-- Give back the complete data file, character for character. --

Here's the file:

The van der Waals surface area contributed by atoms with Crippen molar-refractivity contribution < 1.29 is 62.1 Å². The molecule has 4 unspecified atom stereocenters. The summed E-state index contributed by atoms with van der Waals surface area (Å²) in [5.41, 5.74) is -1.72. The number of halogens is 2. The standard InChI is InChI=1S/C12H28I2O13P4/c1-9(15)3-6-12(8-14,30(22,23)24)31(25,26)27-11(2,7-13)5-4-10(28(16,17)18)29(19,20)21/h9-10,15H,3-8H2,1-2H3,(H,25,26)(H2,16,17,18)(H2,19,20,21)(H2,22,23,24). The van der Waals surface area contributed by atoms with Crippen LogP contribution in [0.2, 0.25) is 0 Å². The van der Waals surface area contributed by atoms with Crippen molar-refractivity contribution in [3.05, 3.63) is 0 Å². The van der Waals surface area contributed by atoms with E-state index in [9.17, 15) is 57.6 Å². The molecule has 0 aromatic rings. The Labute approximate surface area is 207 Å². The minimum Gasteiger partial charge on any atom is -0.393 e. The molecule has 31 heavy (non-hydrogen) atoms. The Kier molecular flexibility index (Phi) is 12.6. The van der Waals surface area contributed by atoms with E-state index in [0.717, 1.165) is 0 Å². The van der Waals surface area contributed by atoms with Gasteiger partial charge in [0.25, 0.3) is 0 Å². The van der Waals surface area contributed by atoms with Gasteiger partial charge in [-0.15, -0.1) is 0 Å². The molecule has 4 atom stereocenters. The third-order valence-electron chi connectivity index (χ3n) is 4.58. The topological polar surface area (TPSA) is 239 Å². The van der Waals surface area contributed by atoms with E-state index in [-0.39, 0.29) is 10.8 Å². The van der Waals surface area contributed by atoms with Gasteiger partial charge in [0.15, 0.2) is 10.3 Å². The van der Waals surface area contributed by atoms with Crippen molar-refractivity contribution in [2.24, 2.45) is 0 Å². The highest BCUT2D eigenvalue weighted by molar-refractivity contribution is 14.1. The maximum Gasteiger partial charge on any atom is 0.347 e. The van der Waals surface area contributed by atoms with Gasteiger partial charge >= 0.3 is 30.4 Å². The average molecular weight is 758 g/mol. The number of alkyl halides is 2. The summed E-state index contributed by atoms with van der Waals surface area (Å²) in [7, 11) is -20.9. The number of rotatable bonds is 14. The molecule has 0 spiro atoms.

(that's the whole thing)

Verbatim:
The van der Waals surface area contributed by atoms with Crippen molar-refractivity contribution < 1.29 is 62.1 Å². The molecule has 4 unspecified atom stereocenters. The summed E-state index contributed by atoms with van der Waals surface area (Å²) in [5.41, 5.74) is -1.72. The number of halogens is 2. The standard InChI is InChI=1S/C12H28I2O13P4/c1-9(15)3-6-12(8-14,30(22,23)24)31(25,26)27-11(2,7-13)5-4-10(28(16,17)18)29(19,20)21/h9-10,15H,3-8H2,1-2H3,(H,25,26)(H2,16,17,18)(H2,19,20,21)(H2,22,23,24). The van der Waals surface area contributed by atoms with Crippen LogP contribution in [0.2, 0.25) is 0 Å². The van der Waals surface area contributed by atoms with Crippen molar-refractivity contribution in [3.05, 3.63) is 0 Å². The van der Waals surface area contributed by atoms with E-state index in [9.17, 15) is 57.6 Å². The molecule has 0 aromatic rings. The Labute approximate surface area is 207 Å². The minimum Gasteiger partial charge on any atom is -0.393 e. The molecule has 31 heavy (non-hydrogen) atoms. The Kier molecular flexibility index (Phi) is 12.6. The van der Waals surface area contributed by atoms with E-state index in [0.717, 1.165) is 0 Å². The van der Waals surface area contributed by atoms with Gasteiger partial charge in [0.25, 0.3) is 0 Å². The van der Waals surface area contributed by atoms with Gasteiger partial charge in [-0.15, -0.1) is 0 Å². The molecule has 4 atom stereocenters. The third-order valence-electron chi connectivity index (χ3n) is 4.58. The topological polar surface area (TPSA) is 239 Å². The van der Waals surface area contributed by atoms with E-state index in [-0.39, 0.29) is 10.8 Å². The van der Waals surface area contributed by atoms with Gasteiger partial charge in [0.15, 0.2) is 10.3 Å². The van der Waals surface area contributed by atoms with Crippen molar-refractivity contribution in [2.24, 2.45) is 0 Å². The highest BCUT2D eigenvalue weighted by molar-refractivity contribution is 14.1. The maximum Gasteiger partial charge on any atom is 0.347 e. The van der Waals surface area contributed by atoms with Gasteiger partial charge >= 0.3 is 30.4 Å². The average molecular weight is 758 g/mol. The number of alkyl halides is 2. The summed E-state index contributed by atoms with van der Waals surface area (Å²) in [7, 11) is -20.9. The number of rotatable bonds is 14. The molecule has 0 spiro atoms.